- You could end up liable for both repayments.
- Your lender can pursue one person for legal action should your loan go awry.
- You will be reliant on a second person.
Naturally, however, the success of the joint loan relies on how you are as a borrower and what faith you have in your partner. Don’t skip over the warning signs that this venture could go wrong. Mistakes here could negatively affect your credit score.
Joint loan for debt consolidation
One reason that you may be interested in a joint loan is for debt consolidation. This is most common amongst couples looking to combine their expenses and potentially save money in the long run. Debt consolidation involves taking a larger loan that will encompass all the existing debts you already have. This will then mean that you use this loan to pay off everything else and only focus on one interest rate and term rather than multiple.
This can be very handy if the pair of you have been struggling to keep track of your expenses and want to clean the slate and focus on one, more considerable, cost. You can then tackle it together and share the burden. Debt consolidation via a joint personal loan is essentially the same as when you refinance a personal loan.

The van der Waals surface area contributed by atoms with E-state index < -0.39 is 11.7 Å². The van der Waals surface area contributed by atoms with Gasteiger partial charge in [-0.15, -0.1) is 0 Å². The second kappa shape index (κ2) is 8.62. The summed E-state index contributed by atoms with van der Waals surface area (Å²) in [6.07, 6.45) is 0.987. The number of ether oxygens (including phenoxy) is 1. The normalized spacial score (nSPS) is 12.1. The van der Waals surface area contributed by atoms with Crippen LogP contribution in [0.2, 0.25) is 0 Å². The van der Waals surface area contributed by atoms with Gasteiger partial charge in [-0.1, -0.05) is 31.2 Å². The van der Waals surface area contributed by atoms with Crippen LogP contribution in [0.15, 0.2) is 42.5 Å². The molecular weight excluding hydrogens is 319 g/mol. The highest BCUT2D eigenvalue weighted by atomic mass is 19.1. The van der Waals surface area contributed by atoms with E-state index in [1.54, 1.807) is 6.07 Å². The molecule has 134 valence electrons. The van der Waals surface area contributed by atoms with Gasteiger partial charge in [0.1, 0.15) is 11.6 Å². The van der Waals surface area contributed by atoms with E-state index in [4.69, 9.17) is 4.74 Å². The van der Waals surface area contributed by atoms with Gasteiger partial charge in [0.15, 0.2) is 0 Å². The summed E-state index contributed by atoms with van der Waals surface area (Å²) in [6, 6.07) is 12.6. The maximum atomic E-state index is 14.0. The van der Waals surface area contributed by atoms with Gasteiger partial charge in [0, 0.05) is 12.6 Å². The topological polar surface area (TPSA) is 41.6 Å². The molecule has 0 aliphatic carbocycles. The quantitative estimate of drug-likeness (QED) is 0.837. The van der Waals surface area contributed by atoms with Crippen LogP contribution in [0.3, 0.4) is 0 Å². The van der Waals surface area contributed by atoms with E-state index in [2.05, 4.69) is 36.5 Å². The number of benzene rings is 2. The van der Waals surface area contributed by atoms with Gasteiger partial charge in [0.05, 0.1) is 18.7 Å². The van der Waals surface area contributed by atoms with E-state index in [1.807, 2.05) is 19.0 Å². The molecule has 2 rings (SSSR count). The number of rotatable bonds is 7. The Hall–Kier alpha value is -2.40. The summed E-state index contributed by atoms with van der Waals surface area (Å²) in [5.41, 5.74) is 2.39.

Loans with a partner outside of de facto
The success of a loan with a romantic partner outside of a marriage or de facto relationship is possible with some loan types. You may simply apply for a joint personal loan as friends, considering you don’t align with the other relationship options. However, when it comes to big loans like mortgages, you may struggle.
This is because mortgage lenders like you to be either married or de facto. Particularly if you are looking to apply for government grants for first home buyers. However, as you have the option to apply as friends, you could get away with doing so. A mortgage broker may be helpful if you are struggling to get loan approval outside of a legally recognised relationship. Once you get settled and live together long enough to be considered ‘de facto’, you could consider refinancing to have your relationship status upgraded on your contract. However, this is entirely up to you, and you should consider speaking with a broker or lender before making such a decision.
Loans for married couples